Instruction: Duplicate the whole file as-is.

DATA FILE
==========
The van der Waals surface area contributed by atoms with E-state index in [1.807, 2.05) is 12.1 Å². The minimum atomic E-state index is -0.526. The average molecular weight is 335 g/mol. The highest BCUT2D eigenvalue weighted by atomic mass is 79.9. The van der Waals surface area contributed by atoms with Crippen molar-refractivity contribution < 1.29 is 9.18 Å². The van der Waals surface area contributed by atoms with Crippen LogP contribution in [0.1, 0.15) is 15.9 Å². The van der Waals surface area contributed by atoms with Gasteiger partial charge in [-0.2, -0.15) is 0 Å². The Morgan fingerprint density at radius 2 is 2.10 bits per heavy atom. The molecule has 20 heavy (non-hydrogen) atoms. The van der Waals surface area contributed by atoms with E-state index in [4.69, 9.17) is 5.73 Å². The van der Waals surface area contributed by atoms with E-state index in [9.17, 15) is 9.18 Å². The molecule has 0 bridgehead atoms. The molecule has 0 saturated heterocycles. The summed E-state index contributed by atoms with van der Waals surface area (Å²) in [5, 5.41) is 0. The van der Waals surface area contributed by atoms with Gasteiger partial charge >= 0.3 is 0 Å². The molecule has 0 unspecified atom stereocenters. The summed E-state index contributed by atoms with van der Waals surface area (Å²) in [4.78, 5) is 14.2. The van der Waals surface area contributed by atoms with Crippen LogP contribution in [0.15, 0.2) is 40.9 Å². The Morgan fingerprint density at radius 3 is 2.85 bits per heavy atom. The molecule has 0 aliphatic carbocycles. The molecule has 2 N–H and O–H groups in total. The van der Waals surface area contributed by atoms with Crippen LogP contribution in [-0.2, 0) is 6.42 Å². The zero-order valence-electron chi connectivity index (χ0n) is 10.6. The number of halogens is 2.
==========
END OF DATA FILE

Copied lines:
The van der Waals surface area contributed by atoms with E-state index in [1.807, 2.05) is 12.1 Å². The minimum atomic E-state index is -0.526. The average molecular weight is 335 g/mol. The highest BCUT2D eigenvalue weighted by atomic mass is 79.9. The van der Waals surface area contributed by atoms with Crippen molar-refractivity contribution < 1.29 is 9.18 Å². The van der Waals surface area contributed by atoms with Crippen LogP contribution in [0.1, 0.15) is 15.9 Å². The van der Waals surface area contributed by atoms with Gasteiger partial charge in [-0.2, -0.15) is 0 Å². The Morgan fingerprint density at radius 2 is 2.10 bits per heavy atom. The molecule has 20 heavy (non-hydrogen) atoms. The van der Waals surface area contributed by atoms with E-state index in [4.69, 9.17) is 5.73 Å². The van der Waals surface area contributed by atoms with E-state index in [9.17, 15) is 9.18 Å². The molecule has 0 bridgehead atoms. The molecule has 0 saturated heterocycles. The summed E-state index contributed by atoms with van der Waals surface area (Å²) in [5, 5.41) is 0. The van der Waals surface area contributed by atoms with Gasteiger partial charge >= 0.3 is 0 Å². The molecule has 0 unspecified atom stereocenters. The summed E-state index contributed by atoms with van der Waals surface area (Å²) in [4.78, 5) is 14.2. The van der Waals surface area contributed by atoms with Crippen LogP contribution in [0.15, 0.2) is 40.9 Å². The Morgan fingerprint density at radius 3 is 2.85 bits per heavy atom. The molecule has 0 aliphatic carbocycles. The molecule has 2 N–H and O–H groups in total. The van der Waals surface area contributed by atoms with Crippen LogP contribution in [-0.2, 0) is 6.42 Å². The zero-order valence-electron chi connectivity index (χ0n) is 10.6. The number of halogens is 2.